Wikipedia’s definition of “Band Wagon” = “In layman’s terms the bandwagon effect refers to people doing certain things because other people are doing them, regardless of their own beliefs, which they may ignore or override. The perceived popularity of an object or person may have an effect on how it is viewed on a whole. For instance, once a product becomes popular, more people tend to ‘get on the bandwagon’ and buy it too.”
In recent years we’ve seen luminaries who have great musical careers, outside of Planet Bluegrass, leave their own planet and land on Planet Blue.
Alan Jackson, the famous traditional country music star, was recently on the “Letterman TV Show” with eight famous bluegrass pickers, including two who sang backup harmony. Jackson had a notable career as a Country Music Star, but lately Nashville’s version of country music has put Jackson in the margins of the song sheets. What to do? Try to reinvent yourself. Go bluegrass.
Then we have Ricky Skaggs. Ricky went from bluegrass to country, and when Country abandoned him he went back to bluegrass. Course he “countrified” bluegrass to a certain extent when he crossed over from bluegrass, so he didn’t leave his bluegrass roots completely, even though those roots were disguised with the addition of electric guitars, drums, and Nashville producers. After Ricky’s songs weren’t hitting the music charts he went back to bluegrass. Ricky proved “You Can Go Home Again.”
And along came Elvis. Elvis Costello that is. Bluegrass with an English twist. If you sing songs not written for bluegrass and your band is Stewart Duncan on fiddle, Mike Compton on mandolin, and Jerry Douglas on dobro, is it bluegrass or are you just trying to get on the blue wagon?
Steve Martin. Now here’s a guy who started out playing bluegrass songs on the banjo before he got famous. Then he played the banjo while he got famous doing stand-up comedy. Then he got famous as a movie star who wasn’t playing banjo in the movies. Lately he got out his banjo(s) and is touring with a bluegrass band (Steep Canyon Rangers) playing his own songs (except for an occasional “Foggy Mountain Breakdown”). I’ve yet to hear Steve play Monroe’s “Footprints in the Snow.” I think Steve built his own “Bluegrass” Band Wagon, and is having a good ride.
And there are others who have left their own vehicles and have hitched a ride on the blue painted wagon. Merle Haggard’s CD comes to mind.
But what about the guys and gals who have struggled all their lives trying to make a living playing bluegrass music, and don’t make enough money to put large sums of cash into the too-big-to-fail-banks?
Money talks? Yes it does, and we need the green stuff to survive. So it is understandable why some musicians outside of the bluegrass realm enter into it “feet-first” to jump-start a sagging career, or just try to reinvent themselves for a while. This is American, where anybody can be what they want, or do what they want (within reason), but is it fair to have a “biggie” in country or pop music cruise into the sea of bluegrass and have a hit CD/record, while there are real, organic bluegrass folks who have struggled years and years and never able to make the “big bucks?”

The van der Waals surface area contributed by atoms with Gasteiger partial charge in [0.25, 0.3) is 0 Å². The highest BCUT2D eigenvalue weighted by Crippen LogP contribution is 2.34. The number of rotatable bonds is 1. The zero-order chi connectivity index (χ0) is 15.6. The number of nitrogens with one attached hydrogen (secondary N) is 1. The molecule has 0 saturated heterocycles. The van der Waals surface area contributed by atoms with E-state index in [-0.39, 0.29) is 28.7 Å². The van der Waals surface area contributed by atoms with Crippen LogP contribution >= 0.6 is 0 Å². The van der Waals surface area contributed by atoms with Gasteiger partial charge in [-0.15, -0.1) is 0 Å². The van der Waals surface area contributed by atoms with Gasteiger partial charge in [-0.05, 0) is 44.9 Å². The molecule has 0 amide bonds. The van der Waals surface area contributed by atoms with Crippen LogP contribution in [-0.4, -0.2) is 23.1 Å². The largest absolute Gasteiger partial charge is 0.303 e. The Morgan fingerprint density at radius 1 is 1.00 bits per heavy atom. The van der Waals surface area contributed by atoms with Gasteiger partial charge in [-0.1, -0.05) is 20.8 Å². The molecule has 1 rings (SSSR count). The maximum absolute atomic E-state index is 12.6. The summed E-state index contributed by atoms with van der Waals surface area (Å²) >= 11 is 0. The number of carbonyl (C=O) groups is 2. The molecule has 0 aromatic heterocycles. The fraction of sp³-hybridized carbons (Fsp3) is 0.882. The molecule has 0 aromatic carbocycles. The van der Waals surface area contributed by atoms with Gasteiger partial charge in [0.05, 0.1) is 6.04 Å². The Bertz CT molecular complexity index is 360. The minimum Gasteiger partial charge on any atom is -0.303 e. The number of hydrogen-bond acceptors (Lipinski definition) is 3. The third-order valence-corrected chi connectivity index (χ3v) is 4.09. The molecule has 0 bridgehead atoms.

One school of thought is, “Where do these people get off?” They can’t make it big anymore in their music careers, so they cling to bluegrass music. Bluegrass has historically been viewed by the “Nashvillans” as the illegitimate cousin of country music. But now and then they want to become true brothers instead of cousins. Money talks again.
Another school of thought, “Country and pop icons who make bluegrass albums promote bluegrass nationally and internationally.” No doubt that as a result of that bluegrass music gains in popularity, but is the end result that authentic bluegrass gets watered-down? Who is next? Bruce Springsteen? Josh Groban? The Three Tenors? Miley Cyrus? And what is the overall effect on “pure” bluegrass? Big tent, little tent, pup tent, no tent?
Bottom line is, people like you and I cannot stop the evolutionary bluegrass wheel. So we have a choice to go with whatever we want; traditional, Newgrass, progressive, Dawg music, or any band with a banjo or fiddle playing any kind of music that is eventually produced here on planet earth.
Have you stuck with traditional bluegrass? Have you gone over to the other side, embracing the country singers and pop singers who sound just like they used to, but have a bluegrass behind them staring at the backside of a bluegrass wannabe? How about you? Are you on the Bluegrass Band Wagon? If so, where is it taking you?
Thinking about it more, the concept of things changing and not becoming what they once were is a naturally occurring phenomenon. You know, there is “bluegrass,” and then there is “bluegrass,” and the two are related, if only in a distant way, like non kissing second or third cousins, but still recognizing each other (even if they don’t admit it to others).
Maybe it’s the same reason the brain produces a consciousness that allows itself to think about itself. Because it can.